Epidemic means different things to different people. Most people tend to associate it to the outbreak of a disease, which has had its toll on a large number of persons and led to the loss of lives.
It could also have been a pokerfaced newsreader reeling out casualty figures on radio or television. (Think Cholera outbreak claims 8 in Niger, Cholera claims 10 in Kogi, Expect Flooding, Epidemics in 2011, says NEMA).
A doctor may have told you the constant stooling and dehydration you had meant you were one of hundreds smitten in a cholera epidemic.
But thanks to the media, you were left in no doubt that cholera was sweeping through pockets of Nigeria throughout August, leaving in its wake hundreds dead and thousands hospitalized.
Health professionals--who still look on reporters with some skepticism--admit the media is indispensable in dealing with epidemics, because their role in informing the public is important.
That does not stop journalists skipping the interphase to demand direct access to an expert on the outbreak team to clarify technicalities and dumb down the medical speak.
The media's role goes beyond breaking the news on disasters, says Dr Nasir Sani-Gwarzo, chief consultant epidemiologist at the federal health ministry.
Speaking to dozens of health editors and reporters from print and broadcast last month, Gwarzo outlined roles journalists have commonly taken on in epidemics.
The media can predict potential for an epidemic, raise alarm in case of one, monitor response to one, educate communities and influence policies.
It can also sustain public and government attention on epidemics, draw attention to the plight of countless people infected and affected.
In the case of cholera, which Nigeria and other countries in the meningitis belt routinely deal with, the media is just in the right place to examine how assistance is delivered and assess whether the outbreak is the result of a failure or the outcome of a systemic problem.
But bigger questions trail the brash headlines: to what extent should the media report in its coverage of an outbreak?
Bleeding to lead
The media's obsession with naked facts and figures is at the heart of a debate between it and the medical establishment.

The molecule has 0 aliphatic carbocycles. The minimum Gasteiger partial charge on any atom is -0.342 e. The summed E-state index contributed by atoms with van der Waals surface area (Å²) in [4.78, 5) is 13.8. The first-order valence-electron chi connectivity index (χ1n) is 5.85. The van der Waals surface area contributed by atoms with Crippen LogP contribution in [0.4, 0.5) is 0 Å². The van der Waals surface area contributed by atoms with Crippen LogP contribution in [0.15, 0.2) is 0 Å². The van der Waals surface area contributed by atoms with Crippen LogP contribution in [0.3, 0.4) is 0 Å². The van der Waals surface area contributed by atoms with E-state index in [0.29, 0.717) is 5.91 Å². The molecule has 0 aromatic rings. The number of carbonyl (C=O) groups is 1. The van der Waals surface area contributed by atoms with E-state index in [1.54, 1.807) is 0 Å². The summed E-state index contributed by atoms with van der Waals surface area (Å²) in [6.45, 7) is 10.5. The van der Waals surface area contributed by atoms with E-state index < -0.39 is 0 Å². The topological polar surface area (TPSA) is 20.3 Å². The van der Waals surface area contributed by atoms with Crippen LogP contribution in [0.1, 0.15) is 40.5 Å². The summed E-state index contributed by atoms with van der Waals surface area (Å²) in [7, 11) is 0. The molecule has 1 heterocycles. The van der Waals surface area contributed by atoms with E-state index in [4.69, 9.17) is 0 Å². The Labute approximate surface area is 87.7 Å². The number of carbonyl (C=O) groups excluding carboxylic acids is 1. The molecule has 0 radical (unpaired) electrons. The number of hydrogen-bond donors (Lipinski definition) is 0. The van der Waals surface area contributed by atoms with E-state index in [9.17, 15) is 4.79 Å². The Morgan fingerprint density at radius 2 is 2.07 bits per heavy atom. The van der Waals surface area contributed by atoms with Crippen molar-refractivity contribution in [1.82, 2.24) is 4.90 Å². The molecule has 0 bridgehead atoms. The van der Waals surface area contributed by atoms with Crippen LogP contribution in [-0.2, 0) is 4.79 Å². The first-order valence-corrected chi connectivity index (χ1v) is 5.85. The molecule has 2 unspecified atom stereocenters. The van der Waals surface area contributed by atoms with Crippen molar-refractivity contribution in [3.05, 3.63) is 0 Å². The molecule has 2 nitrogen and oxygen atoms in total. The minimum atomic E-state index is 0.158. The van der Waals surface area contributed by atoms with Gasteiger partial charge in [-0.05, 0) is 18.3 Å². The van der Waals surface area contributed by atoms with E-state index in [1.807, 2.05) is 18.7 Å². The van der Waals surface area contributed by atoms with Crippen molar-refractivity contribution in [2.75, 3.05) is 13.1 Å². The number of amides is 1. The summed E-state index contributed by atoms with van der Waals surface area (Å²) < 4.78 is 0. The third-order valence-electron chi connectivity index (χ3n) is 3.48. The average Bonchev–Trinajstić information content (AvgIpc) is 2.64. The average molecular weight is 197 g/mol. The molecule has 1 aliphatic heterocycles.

Journalists know too well doctors' reluctance to dish up the figures that make headlines. Doctors, arguing that figures don't make stories, guard sensational statistics that would otherwise stun the public.
Some voices in the media need those figures to goad officials into action. The reasoning is: If it bleeds, it leads.
Health editor Ruby Leo says experience shows only stories of desperate situations get the attention of public officials and prompt action.
The downside of a headline proclaiming thousands dead since outbreak of cholera this year in Nigeria is that the shock value starts to fade.
Epidemics by nature wear themselves out, meaning statistics on the dead are wasted, making no impact on political leaders, says Sani-Gwarzo.
The wonder is whether reporting damages and complications would prompt more response. But the ideal situation is preventing an outbreak, first, or--failing that--stopping it from claiming the highest number of lives.
While meteorologists forecast heavy flooding in parts of the country this year, epidemiologists predicted cholera outbreaks, linking them to flooding well before they occurred.
That was the point at which an outbreak could have been averted. After all, cholera thrives in unsanitary environments with poor sanitation, inadequate drainage, improper disposal of refuse, all environmental conditions that could be corrected.
By September alone, more than 19,000 cases would be recorded and over 600 lives claimed by cholera, according to figures from the health ministry.
Cerebrospinal meningitis is also easy to predict, coming as it does in 10-year intervals.
Nigeria--along Burkina Faso, Niger, Chad, Cameroon and the Sudan--lies in the CSM belt, an area that still reports more than 15 cases per 100,000 of their population.
The 10-year connection is simple calculation: it takes that long to lose CSM immunity. It takes approximately 10 years for children immunised against it to lose their immunity. The 10 years are sufficient for a critical mass of people to become vulnerable, and then CSM strikes again. This time, 953 cases were reported with 57 deaths.
Polio is a separate case. Nigeria and three other countries--Pakistan, Afghanistan and India--in which polio is endemic have been battling the virus.
Attempts to eradicate it are still on, and endemic countries cannot afford to pull the rest of the world back into the grip of polio after UN member nations agreed to eradicate the virus.
This year, 29 cases have been reported in six states; 14 of them were vaccine-derived polio, a strain likely limited to Nigeria.
In ordinary parlance, the vaccine-derived strain comes from using the polio vaccine wrongly or failing to get full immunity.
Nipped in the bud
The rush toward prevention emphasizes why immunisation should be right and complete. Each vaccination only confers 40% immunity on a child.
Here is how it works. The first jab gives 40%, leaving out 60%. Each successive jab gives 40% of whatever number remains. So five jabs will give percentages like 40, 24, 14.4, 8.64, 5.18 respectively.
A child consistently given four rounds gets around 87% immunity, and needs another shot to push toward full immunity. So health officials stress five rounds to reach a threshold of at least 90% immunity and coverage to deal with polio.
Epidemiologists know that the disease they deal with eventually wear out only when enough people have died, even without intervention. Every epidemic goes through set stages: a first case, which is detected, then confirmed through laboratory tests before response is mounted.
Public health intervention aims to make response faster, stopping every case from becoming a potential fatality. And interventions are hardly possible without the media.